This article is a short explanation of a summary and reaction to my recent viewing of the documentary "There Goes the Neighborhood"

Recently, I re-watched There Goes the Neighborhood, which is a short documentary explaining the gentrification process in Washington, D.C. The twenty-two minute documentary sheds light a prominent light of the black culture of the nation's capital through family stories and personal experiences. Throughout the past four decades, the demographics of D.C. have changed dramatically with a constant decline of the black population. In 1970, the black population of D.C. peaked at 71%, but has since fallen ever since; which has opened the flood gates for Non-Hispanic Whites to populate the inner-city in skyrocketing rates.

Much of the Black residents' concern of gentrification stems from misplacement, and having to move from an area that Black families alike have resided for generations on end. Within the city limits, Southeast D.C. seems to be the last area to experience the wave of new residents taking interest in the land. The documentary focused primarily of the area of Anacostia, which is 90% Black according the 2000 Census. David Garber, a real estate agent and D.C. native moved to Anacostia with intention to increase the equity and real estate value in the neighborhood. Garber who is Caucasian has received backlash from residents Anacostia, because much of the Black residents are unsure of his intentions. Garber believes Anacostia needs to have more diversity within the neighborhood, and states his intentions are pure.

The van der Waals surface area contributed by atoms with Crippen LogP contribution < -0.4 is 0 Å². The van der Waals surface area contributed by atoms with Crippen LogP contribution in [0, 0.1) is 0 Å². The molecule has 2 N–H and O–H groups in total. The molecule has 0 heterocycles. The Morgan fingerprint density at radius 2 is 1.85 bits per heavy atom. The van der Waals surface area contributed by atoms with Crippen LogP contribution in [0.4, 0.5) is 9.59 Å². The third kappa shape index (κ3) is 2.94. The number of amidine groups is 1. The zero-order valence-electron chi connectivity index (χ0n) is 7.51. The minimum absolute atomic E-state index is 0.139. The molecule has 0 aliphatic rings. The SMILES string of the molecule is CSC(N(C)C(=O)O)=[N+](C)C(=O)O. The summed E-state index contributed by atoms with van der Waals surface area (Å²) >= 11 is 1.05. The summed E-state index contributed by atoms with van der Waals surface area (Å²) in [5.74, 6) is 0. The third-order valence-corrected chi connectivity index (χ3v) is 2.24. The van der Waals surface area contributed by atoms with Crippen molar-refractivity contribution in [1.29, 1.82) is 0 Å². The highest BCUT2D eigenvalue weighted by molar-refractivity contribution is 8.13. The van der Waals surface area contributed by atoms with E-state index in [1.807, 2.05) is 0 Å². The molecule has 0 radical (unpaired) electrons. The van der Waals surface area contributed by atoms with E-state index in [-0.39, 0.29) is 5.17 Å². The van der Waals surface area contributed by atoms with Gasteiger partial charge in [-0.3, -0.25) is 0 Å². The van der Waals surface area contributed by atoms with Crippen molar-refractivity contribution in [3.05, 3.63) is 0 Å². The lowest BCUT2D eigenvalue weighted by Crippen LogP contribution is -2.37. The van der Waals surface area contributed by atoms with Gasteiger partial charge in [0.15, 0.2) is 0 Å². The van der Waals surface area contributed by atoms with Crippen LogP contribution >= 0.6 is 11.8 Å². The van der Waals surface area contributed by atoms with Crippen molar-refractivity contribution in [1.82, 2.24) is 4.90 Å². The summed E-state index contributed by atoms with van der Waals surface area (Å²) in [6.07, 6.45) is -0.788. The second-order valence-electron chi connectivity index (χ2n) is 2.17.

In my personal opinion, I believe David Garber's intention are truly pure based from the documentary. His "intentions" are to profit from the neighborhood, which is any real estate agent's job, but it comes at a costly price for residents that have been living in Anacostia for decades. The issue many people of color have with gentrification is the invasion of neighborhood culture that once existed, granted with time people and places naturally change, but gentrification shows no interest in keeping elements of the culture that created a foundation of community. Garber seemed less interested in Anacostia, and more interested and changing the dynamics of community to "his" liking. Another extensive example was the oldest Black community know to D.C. which is "Barry Farms" the first property Blacks could own being freed from slavery. Much like "Barry Farms" the nation's capital is rich in Black history and culture; therefore, it is important to understand how gentrification could negatively impact a neighborhood of hard-working citizens.

Look beyond the convenience of having a Starbucks around the corner, and appreciate the locally owned business that have stood the test of time, those Mom & Pop stores that understand the value of the community beyond making a quick profit. Let's make a change to make the neighborhood better for the current residing citizens, as well as making a way for newer citizens to join and become a part of an empowered community!